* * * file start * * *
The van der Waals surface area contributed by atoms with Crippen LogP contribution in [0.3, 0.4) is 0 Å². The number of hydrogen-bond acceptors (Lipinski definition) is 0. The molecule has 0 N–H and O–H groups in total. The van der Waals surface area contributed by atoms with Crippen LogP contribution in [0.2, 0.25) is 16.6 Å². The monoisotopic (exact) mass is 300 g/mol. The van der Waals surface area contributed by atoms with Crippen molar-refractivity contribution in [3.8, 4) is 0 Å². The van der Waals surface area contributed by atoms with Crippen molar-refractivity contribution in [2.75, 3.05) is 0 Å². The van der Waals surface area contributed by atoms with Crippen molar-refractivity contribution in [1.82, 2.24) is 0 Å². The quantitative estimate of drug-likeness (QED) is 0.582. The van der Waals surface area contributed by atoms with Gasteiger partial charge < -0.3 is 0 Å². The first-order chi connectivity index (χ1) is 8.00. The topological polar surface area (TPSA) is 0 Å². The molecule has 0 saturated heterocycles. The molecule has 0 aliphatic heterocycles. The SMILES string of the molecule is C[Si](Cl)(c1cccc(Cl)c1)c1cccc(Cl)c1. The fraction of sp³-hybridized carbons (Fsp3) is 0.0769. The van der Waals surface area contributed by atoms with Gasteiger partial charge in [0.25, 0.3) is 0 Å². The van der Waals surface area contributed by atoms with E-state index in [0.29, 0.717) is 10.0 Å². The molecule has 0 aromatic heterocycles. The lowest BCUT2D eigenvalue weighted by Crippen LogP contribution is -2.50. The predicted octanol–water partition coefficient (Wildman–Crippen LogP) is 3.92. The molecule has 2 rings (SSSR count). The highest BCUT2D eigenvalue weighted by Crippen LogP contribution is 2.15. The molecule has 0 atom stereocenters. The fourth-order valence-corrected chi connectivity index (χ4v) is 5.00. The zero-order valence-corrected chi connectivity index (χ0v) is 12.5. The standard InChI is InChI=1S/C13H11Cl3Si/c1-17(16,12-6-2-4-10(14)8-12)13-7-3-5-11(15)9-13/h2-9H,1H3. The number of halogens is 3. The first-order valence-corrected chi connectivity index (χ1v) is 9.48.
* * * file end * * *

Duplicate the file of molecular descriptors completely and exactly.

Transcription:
The van der Waals surface area contributed by atoms with Crippen LogP contribution in [0.3, 0.4) is 0 Å². The number of hydrogen-bond acceptors (Lipinski definition) is 0. The molecule has 0 N–H and O–H groups in total. The van der Waals surface area contributed by atoms with Crippen LogP contribution in [0.2, 0.25) is 16.6 Å². The monoisotopic (exact) mass is 300 g/mol. The van der Waals surface area contributed by atoms with Crippen molar-refractivity contribution in [3.8, 4) is 0 Å². The van der Waals surface area contributed by atoms with Crippen molar-refractivity contribution in [2.75, 3.05) is 0 Å². The van der Waals surface area contributed by atoms with Crippen molar-refractivity contribution in [1.82, 2.24) is 0 Å². The quantitative estimate of drug-likeness (QED) is 0.582. The van der Waals surface area contributed by atoms with Gasteiger partial charge < -0.3 is 0 Å². The first-order chi connectivity index (χ1) is 8.00. The topological polar surface area (TPSA) is 0 Å². The molecule has 0 saturated heterocycles. The molecule has 0 aliphatic heterocycles. The SMILES string of the molecule is C[Si](Cl)(c1cccc(Cl)c1)c1cccc(Cl)c1. The fraction of sp³-hybridized carbons (Fsp3) is 0.0769. The van der Waals surface area contributed by atoms with Gasteiger partial charge in [0.25, 0.3) is 0 Å². The van der Waals surface area contributed by atoms with E-state index in [0.29, 0.717) is 10.0 Å². The molecule has 0 aromatic heterocycles. The lowest BCUT2D eigenvalue weighted by Crippen LogP contribution is -2.50. The predicted octanol–water partition coefficient (Wildman–Crippen LogP) is 3.92. The molecule has 2 rings (SSSR count). The highest BCUT2D eigenvalue weighted by Crippen LogP contribution is 2.15. The molecule has 0 atom stereocenters. The fourth-order valence-corrected chi connectivity index (χ4v) is 5.00. The zero-order valence-corrected chi connectivity index (χ0v) is 12.5. The standard InChI is InChI=1S/C13H11Cl3Si/c1-17(16,12-6-2-4-10(14)8-12)13-7-3-5-11(15)9-13/h2-9H,1H3. The number of halogens is 3. The first-order valence-corrected chi connectivity index (χ1v) is 9.48.